Chief of Staff Resigns from Steele's RNC; Fundraiser Also Quits as Criticism Mounts
Byline: Ralph Z. Hallow, THE WASHINGTON TIMES
Republican National Committee Chief of Staff Ken McKay, frustrated with inaction by his boss, has resigned and will be replaced by Mike Leavitt, a former campaign aide to embattled RNC Chairman Michael S. Steele, The Washington Times has learned.
Wealthy veteran RNC fundraiser Sam Fox, unhappy with the negative publicity the RNC has received under Mr. Steele's command, has also resigned as the top volunteer for the RNC's major donor fundraising program, The Times has learned.
The twin blows to Mr. Steele came Monday, the same day he said in an interview on ABC's Good Morning America that his race was at least in part the motivation for the virtually unrelenting criticism he has received from fellow Republicans, including some of the most respected former national party leaders.
Also Monday, Republicans on his national committee, including a staunch Steele defender, disputed his assertion that he and President Obama suffer from a double standard - a higher performance bar - because they both are black.
The frustration within the RNC over Mr. Steele's management reached a crescendo when he did not fire RNC Finance Director Rob Bickhart for having authorized a female employee - who has since been fired - to forge his signature on a reimbursement request for nearly $2,000 for entertaining donors at a sex-themed Los Angeles nightclub, several current and former party officials confided to The Times on Monday.
Other RNC members said Mr. Steele's playing the race card in a television interview Monday failed to achieve its desired intent of deflecting some of the criticism of his lax financial management and his use for personal gain of his elected post, which pays $223,500 in salary and unlimited expenses.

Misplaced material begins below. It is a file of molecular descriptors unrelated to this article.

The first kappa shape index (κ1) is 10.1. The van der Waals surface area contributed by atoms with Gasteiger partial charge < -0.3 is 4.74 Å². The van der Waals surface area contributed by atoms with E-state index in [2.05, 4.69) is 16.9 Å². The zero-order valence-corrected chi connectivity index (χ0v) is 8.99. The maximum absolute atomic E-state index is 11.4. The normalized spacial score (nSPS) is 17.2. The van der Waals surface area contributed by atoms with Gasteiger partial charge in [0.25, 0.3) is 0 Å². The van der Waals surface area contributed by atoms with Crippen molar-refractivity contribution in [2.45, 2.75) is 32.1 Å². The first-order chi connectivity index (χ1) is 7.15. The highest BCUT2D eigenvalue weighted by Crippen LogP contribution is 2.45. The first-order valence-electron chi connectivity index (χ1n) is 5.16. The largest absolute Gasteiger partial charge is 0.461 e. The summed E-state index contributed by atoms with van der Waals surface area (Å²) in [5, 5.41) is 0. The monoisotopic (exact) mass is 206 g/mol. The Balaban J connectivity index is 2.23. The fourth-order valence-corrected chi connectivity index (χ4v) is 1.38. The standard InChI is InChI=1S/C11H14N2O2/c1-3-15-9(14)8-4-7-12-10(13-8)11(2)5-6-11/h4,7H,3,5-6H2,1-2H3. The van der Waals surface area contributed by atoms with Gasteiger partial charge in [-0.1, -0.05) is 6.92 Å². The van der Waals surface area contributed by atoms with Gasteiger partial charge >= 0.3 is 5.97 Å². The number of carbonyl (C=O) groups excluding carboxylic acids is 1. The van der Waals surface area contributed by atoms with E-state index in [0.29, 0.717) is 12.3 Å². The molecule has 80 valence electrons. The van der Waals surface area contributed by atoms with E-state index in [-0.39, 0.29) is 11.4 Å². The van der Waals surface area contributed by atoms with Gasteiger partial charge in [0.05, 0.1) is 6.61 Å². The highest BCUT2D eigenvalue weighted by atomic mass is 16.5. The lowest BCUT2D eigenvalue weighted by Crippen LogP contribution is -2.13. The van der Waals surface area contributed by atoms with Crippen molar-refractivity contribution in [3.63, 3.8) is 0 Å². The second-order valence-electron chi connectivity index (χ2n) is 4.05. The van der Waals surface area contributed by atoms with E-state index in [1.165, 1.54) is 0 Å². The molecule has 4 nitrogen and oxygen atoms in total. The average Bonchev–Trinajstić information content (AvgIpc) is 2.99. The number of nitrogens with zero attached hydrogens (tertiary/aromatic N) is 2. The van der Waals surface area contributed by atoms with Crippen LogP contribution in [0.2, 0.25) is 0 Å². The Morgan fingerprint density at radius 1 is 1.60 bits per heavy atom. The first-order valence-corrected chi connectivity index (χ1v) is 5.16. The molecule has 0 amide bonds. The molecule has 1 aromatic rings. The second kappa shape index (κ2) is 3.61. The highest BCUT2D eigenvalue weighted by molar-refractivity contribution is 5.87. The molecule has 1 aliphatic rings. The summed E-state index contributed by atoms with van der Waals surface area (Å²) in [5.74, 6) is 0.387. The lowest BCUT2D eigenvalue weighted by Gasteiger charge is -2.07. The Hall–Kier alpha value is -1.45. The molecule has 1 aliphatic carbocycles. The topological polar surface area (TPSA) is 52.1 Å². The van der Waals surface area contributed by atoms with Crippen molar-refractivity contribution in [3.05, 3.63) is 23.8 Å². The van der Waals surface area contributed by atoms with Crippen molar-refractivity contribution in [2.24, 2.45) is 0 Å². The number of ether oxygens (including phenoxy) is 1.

These RNC members said Mr. Steele's race remarks actually served to deflect the heat Republicans are applying to Mr. Obama and his policies, while polls show those policies are meeting disapproval from a majority of Americans.
No, the bar is not higher and if Michael Steele thinks that was what the brouhaha was about, he is wrong, Alaska Republican National Committee member Debbie Joslin told The Times.
Asked by host George Stephanopoulos on ABC's Good Morning America Monday whether race is the reason that he gets hit with almost daily criticism by his own party, Mr. Steele replied, The honest answer is, 'yes.' Barack Obama has a slimmer margin. A lot of folks do. It's a different role for me to play and others to play and that's just the reality of it. But you take that as part of the nature of it.
Iowa RNC member Steve Scheffler told The Times that he thinks Mr. Steele's claim is out of line.
I do not think criticism of either Obama or Steele - whether someone thinks the criticism is justified or not - is racially based, said Mr. Scheffler. A good example of that is when Obama won the Iowa caucuses in a convincing manner in spite of the fact that Iowa's African-American population is under 3 percent.
Some Republicans have called on Mr. Steele to vacate his post. On Monday, former Sen. Rick Santorum of Pennsylvania, who has been mentioned as a 2012 Republican presidential candidate, said Mr. Steele should be ousted as chairman.
As a leader, you set the tone for your organization, Mr. Santorum was quoted as saying in Politico. If somebody who worked for my organization did something like this, they would be out of a job.
Still, some say the criticism is unjustified.
I don't think race has anything has to do with it, said Maryland RNC member Louis Pope. But the criticism of him recently is not justified. I think the RNC has run quite efficiently under Michael Steele.
Three of his predecessors broke precedent in December by allowing themselves to be quoted by The Times that they thought it was wrong for Mr. …